But that was then, and my story is later. Here is a diagram of where the Harpending family and the Pavellas family intersect:
In that most of Asbury’s story is told by himself (available under the first link, above), I offer, for some balance, excerpts from the Foreword by Glen Dawson in the University of Oklahoma edition of Asbury’s autobiography:
The “Great Diamond Hoax” was one of the most fantastic episodes in Western [American] history…(T)he subject is still surrounded in mystery, inconsistency, and controversy…(T)here still remains the the big question of the extent of (Harpending’s) innocence or guilt in the Diamond Mine Swindle, called by Harpending the Great Diamond Hoax…
In 1912 there were published two large volumes entitled San Francisco, by John P. Young, in which Asbury Harpending was termed a scamp. ingenious rogue, accomplished scoundrel, and the genius who conceived and elaborated the Diamond Swindle. It was to refute these charges, says Harpending, that The Great Diamond Hoax was written…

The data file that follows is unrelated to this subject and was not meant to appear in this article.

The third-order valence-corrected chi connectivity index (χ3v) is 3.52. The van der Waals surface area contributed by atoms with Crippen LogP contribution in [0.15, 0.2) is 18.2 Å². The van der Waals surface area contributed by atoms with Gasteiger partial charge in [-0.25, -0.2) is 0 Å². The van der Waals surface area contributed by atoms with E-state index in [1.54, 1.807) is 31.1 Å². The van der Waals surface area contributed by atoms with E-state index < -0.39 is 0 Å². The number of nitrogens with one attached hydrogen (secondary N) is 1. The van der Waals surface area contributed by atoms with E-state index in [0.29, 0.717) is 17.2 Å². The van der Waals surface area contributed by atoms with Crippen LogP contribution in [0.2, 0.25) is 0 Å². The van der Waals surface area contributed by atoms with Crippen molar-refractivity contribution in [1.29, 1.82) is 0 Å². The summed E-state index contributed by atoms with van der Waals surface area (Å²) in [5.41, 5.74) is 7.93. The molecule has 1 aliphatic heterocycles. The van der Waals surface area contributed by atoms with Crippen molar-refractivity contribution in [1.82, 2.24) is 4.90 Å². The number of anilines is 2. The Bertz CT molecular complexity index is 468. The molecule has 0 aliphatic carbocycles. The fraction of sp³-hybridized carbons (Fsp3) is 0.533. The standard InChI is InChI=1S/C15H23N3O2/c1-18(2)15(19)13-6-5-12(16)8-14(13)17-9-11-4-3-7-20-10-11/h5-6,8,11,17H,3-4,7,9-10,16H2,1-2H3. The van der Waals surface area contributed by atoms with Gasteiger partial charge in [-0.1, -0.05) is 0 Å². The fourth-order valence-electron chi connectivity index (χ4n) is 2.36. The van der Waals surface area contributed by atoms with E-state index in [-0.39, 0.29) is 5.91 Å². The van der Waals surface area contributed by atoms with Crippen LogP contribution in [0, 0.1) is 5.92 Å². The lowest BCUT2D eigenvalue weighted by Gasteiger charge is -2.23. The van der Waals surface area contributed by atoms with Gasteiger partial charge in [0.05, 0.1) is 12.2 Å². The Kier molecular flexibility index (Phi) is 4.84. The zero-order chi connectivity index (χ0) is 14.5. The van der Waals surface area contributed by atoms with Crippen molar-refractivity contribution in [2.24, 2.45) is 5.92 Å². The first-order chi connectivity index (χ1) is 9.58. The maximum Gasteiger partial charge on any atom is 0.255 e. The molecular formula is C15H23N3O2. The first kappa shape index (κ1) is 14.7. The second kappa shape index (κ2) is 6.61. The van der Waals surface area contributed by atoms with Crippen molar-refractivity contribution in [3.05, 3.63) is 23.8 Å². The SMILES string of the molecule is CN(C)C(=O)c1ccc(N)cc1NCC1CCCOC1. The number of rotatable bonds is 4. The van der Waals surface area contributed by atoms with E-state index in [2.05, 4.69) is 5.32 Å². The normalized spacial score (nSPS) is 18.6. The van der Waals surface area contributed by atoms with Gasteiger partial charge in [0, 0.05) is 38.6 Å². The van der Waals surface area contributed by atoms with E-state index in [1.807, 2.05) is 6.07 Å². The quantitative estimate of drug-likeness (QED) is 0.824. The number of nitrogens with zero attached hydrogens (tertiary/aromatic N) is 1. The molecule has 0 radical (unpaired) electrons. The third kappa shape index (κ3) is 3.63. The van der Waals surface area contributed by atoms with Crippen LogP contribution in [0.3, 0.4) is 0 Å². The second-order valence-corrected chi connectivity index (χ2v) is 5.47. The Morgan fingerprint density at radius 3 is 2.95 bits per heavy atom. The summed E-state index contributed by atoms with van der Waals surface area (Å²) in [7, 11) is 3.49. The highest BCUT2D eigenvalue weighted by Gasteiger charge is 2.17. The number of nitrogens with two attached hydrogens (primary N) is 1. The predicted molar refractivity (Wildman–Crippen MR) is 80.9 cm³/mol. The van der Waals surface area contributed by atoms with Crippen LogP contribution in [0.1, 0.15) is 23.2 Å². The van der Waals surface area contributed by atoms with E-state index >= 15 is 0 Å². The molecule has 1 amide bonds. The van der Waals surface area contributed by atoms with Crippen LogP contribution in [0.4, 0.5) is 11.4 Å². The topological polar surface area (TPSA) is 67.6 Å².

Asbury Harpending spent more of his life in California than the the last chapter of the book would indicate. Finally, in 1918, he moved to New York, where he died on Janusary 26, 1923, at the age of eighty-three. He had three (sic) daughters, one of whom married Alexander K. Pavellas, a Greek consul, and another of whom married George D. Papageorge Palladius, editor of a Greek newspaper…
A sketch of the house in Princeton, Kentucky that Asbury, Jr. had built after having made his fortune in California. He and his wife and children lived here for three years (1873-1876), only to return to California, never to occupy the house again.
It is not my purpose in this foreword, however, to render a verdict on Asbury Harpending—indeed, at this writing  not all the evidence has been presented…
[Harpending’s] account has been the basis of many articles and books, and will remian the prime source for whatever is to be written on the Great Diamond Hoax in the future. It would be difficult to estimate how many motion pictures, short stories, and novels have been inspired by this book…